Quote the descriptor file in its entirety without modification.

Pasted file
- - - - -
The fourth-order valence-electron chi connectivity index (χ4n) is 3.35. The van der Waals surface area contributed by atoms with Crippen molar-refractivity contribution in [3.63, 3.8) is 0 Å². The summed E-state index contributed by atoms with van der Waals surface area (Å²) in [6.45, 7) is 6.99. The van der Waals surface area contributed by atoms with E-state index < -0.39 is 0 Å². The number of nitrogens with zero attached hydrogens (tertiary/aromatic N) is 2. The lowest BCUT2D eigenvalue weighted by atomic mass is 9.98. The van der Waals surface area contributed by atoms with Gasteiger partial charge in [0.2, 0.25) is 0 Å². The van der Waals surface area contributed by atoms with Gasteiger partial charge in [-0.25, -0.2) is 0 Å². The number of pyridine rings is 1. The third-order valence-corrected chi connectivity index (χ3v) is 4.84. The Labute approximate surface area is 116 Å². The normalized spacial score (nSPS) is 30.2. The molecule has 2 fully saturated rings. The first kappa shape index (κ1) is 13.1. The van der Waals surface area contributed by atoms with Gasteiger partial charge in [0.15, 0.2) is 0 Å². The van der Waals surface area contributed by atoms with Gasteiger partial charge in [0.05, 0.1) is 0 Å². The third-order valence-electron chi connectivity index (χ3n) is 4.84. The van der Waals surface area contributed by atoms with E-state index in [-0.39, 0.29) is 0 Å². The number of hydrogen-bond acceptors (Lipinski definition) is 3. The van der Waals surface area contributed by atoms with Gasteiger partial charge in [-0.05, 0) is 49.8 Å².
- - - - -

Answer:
The fourth-order valence-electron chi connectivity index (χ4n) is 3.35. The van der Waals surface area contributed by atoms with Crippen molar-refractivity contribution in [3.63, 3.8) is 0 Å². The summed E-state index contributed by atoms with van der Waals surface area (Å²) in [6.45, 7) is 6.99. The van der Waals surface area contributed by atoms with E-state index < -0.39 is 0 Å². The number of nitrogens with zero attached hydrogens (tertiary/aromatic N) is 2. The lowest BCUT2D eigenvalue weighted by atomic mass is 9.98. The van der Waals surface area contributed by atoms with Gasteiger partial charge in [0.2, 0.25) is 0 Å². The van der Waals surface area contributed by atoms with Gasteiger partial charge in [-0.25, -0.2) is 0 Å². The number of pyridine rings is 1. The third-order valence-corrected chi connectivity index (χ3v) is 4.84. The Labute approximate surface area is 116 Å². The normalized spacial score (nSPS) is 30.2. The molecule has 2 fully saturated rings. The first kappa shape index (κ1) is 13.1. The van der Waals surface area contributed by atoms with Gasteiger partial charge in [0.15, 0.2) is 0 Å². The van der Waals surface area contributed by atoms with Gasteiger partial charge in [0.05, 0.1) is 0 Å². The third-order valence-electron chi connectivity index (χ3n) is 4.84. The van der Waals surface area contributed by atoms with E-state index in [-0.39, 0.29) is 0 Å². The number of hydrogen-bond acceptors (Lipinski definition) is 3. The van der Waals surface area contributed by atoms with Gasteiger partial charge in [-0.05, 0) is 49.8 Å².